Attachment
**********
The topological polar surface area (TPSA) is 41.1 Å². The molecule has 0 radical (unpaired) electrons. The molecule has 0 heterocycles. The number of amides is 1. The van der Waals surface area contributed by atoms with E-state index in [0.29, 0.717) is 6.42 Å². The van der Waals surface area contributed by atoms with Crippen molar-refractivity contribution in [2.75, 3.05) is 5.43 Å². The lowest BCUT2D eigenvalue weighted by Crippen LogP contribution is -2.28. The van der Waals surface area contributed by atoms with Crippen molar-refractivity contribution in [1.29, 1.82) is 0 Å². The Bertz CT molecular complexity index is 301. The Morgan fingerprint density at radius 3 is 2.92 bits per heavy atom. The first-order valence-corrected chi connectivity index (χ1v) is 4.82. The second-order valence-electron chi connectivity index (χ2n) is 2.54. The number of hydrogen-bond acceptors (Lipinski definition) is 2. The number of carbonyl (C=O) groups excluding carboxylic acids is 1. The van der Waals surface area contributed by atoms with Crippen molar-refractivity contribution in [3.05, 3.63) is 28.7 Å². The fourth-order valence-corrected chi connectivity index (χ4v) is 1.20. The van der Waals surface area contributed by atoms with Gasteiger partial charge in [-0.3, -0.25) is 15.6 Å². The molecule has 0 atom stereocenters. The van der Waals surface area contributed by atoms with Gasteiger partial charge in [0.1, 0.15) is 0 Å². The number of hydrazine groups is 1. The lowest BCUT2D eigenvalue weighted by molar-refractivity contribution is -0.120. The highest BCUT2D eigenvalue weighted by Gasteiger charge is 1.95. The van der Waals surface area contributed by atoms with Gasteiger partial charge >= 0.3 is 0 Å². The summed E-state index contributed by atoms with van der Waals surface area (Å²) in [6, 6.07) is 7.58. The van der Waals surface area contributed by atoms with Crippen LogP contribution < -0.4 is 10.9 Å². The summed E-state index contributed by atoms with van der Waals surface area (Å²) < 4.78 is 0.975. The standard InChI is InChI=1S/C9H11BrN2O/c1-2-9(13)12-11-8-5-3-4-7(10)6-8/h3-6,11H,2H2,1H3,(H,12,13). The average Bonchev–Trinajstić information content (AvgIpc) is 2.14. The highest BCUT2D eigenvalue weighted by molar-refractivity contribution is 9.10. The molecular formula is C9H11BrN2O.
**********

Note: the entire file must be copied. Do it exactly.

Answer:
The topological polar surface area (TPSA) is 41.1 Å². The molecule has 0 radical (unpaired) electrons. The molecule has 0 heterocycles. The number of amides is 1. The van der Waals surface area contributed by atoms with E-state index in [0.29, 0.717) is 6.42 Å². The van der Waals surface area contributed by atoms with Crippen molar-refractivity contribution in [2.75, 3.05) is 5.43 Å². The lowest BCUT2D eigenvalue weighted by Crippen LogP contribution is -2.28. The van der Waals surface area contributed by atoms with Crippen molar-refractivity contribution in [1.29, 1.82) is 0 Å². The Bertz CT molecular complexity index is 301. The Morgan fingerprint density at radius 3 is 2.92 bits per heavy atom. The first-order valence-corrected chi connectivity index (χ1v) is 4.82. The second-order valence-electron chi connectivity index (χ2n) is 2.54. The number of hydrogen-bond acceptors (Lipinski definition) is 2. The number of carbonyl (C=O) groups excluding carboxylic acids is 1. The van der Waals surface area contributed by atoms with Crippen molar-refractivity contribution in [3.05, 3.63) is 28.7 Å². The fourth-order valence-corrected chi connectivity index (χ4v) is 1.20. The van der Waals surface area contributed by atoms with Gasteiger partial charge in [-0.3, -0.25) is 15.6 Å². The molecule has 0 atom stereocenters. The van der Waals surface area contributed by atoms with Gasteiger partial charge in [0.1, 0.15) is 0 Å². The number of hydrazine groups is 1. The lowest BCUT2D eigenvalue weighted by molar-refractivity contribution is -0.120. The highest BCUT2D eigenvalue weighted by Gasteiger charge is 1.95. The van der Waals surface area contributed by atoms with Gasteiger partial charge >= 0.3 is 0 Å². The summed E-state index contributed by atoms with van der Waals surface area (Å²) in [6, 6.07) is 7.58. The van der Waals surface area contributed by atoms with Crippen LogP contribution < -0.4 is 10.9 Å². The summed E-state index contributed by atoms with van der Waals surface area (Å²) < 4.78 is 0.975. The standard InChI is InChI=1S/C9H11BrN2O/c1-2-9(13)12-11-8-5-3-4-7(10)6-8/h3-6,11H,2H2,1H3,(H,12,13). The average Bonchev–Trinajstić information content (AvgIpc) is 2.14. The highest BCUT2D eigenvalue weighted by molar-refractivity contribution is 9.10. The molecular formula is C9H11BrN2O.